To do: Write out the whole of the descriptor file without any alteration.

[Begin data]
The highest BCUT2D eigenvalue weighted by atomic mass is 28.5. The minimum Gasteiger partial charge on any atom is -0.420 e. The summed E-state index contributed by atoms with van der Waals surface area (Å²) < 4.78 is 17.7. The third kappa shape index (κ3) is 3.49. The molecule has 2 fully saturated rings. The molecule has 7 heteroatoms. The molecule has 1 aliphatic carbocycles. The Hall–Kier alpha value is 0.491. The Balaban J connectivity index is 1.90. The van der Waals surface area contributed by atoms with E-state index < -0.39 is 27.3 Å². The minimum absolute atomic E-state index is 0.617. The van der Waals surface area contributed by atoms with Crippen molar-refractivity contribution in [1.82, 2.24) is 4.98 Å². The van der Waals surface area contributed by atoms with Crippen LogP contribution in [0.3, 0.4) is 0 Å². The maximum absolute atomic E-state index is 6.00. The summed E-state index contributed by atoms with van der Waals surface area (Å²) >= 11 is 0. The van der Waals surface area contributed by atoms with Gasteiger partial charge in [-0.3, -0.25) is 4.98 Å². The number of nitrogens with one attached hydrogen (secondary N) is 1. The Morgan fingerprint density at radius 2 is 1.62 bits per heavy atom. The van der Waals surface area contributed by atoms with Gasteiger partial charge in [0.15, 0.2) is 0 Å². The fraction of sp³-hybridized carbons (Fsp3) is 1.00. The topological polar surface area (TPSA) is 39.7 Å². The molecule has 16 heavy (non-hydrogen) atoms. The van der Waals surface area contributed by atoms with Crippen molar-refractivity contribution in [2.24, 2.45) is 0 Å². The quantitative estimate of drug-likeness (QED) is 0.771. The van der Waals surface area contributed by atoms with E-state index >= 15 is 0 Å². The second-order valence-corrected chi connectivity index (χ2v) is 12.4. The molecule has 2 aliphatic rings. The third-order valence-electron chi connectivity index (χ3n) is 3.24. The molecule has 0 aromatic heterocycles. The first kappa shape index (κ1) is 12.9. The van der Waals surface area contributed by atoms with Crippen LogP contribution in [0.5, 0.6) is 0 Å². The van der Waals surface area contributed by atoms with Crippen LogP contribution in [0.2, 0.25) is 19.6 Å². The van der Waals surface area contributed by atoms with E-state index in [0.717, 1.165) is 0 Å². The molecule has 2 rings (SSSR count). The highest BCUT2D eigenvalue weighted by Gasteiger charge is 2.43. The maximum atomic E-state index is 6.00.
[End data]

The highest BCUT2D eigenvalue weighted by atomic mass is 28.5. The minimum Gasteiger partial charge on any atom is -0.420 e. The summed E-state index contributed by atoms with van der Waals surface area (Å²) < 4.78 is 17.7. The third kappa shape index (κ3) is 3.49. The molecule has 2 fully saturated rings. The molecule has 7 heteroatoms. The molecule has 1 aliphatic carbocycles. The Hall–Kier alpha value is 0.491. The Balaban J connectivity index is 1.90. The van der Waals surface area contributed by atoms with E-state index < -0.39 is 27.3 Å². The minimum absolute atomic E-state index is 0.617. The van der Waals surface area contributed by atoms with Crippen molar-refractivity contribution in [1.82, 2.24) is 4.98 Å². The van der Waals surface area contributed by atoms with Crippen LogP contribution in [0.3, 0.4) is 0 Å². The maximum absolute atomic E-state index is 6.00. The summed E-state index contributed by atoms with van der Waals surface area (Å²) >= 11 is 0. The van der Waals surface area contributed by atoms with Gasteiger partial charge in [-0.3, -0.25) is 4.98 Å². The number of nitrogens with one attached hydrogen (secondary N) is 1. The Morgan fingerprint density at radius 2 is 1.62 bits per heavy atom. The van der Waals surface area contributed by atoms with Gasteiger partial charge in [0.15, 0.2) is 0 Å². The fraction of sp³-hybridized carbons (Fsp3) is 1.00. The topological polar surface area (TPSA) is 39.7 Å². The molecule has 16 heavy (non-hydrogen) atoms. The van der Waals surface area contributed by atoms with Crippen molar-refractivity contribution in [2.24, 2.45) is 0 Å². The quantitative estimate of drug-likeness (QED) is 0.771. The van der Waals surface area contributed by atoms with E-state index >= 15 is 0 Å². The second-order valence-corrected chi connectivity index (χ2v) is 12.4. The molecule has 2 aliphatic rings. The third-order valence-electron chi connectivity index (χ3n) is 3.24. The molecule has 0 aromatic heterocycles. The first kappa shape index (κ1) is 12.9. The van der Waals surface area contributed by atoms with Crippen LogP contribution in [0.5, 0.6) is 0 Å². The van der Waals surface area contributed by atoms with Crippen LogP contribution in [0.2, 0.25) is 19.6 Å². The van der Waals surface area contributed by atoms with E-state index in [0.717, 1.165) is 0 Å². The molecule has 2 rings (SSSR count). The highest BCUT2D eigenvalue weighted by Gasteiger charge is 2.43. The maximum atomic E-state index is 6.00.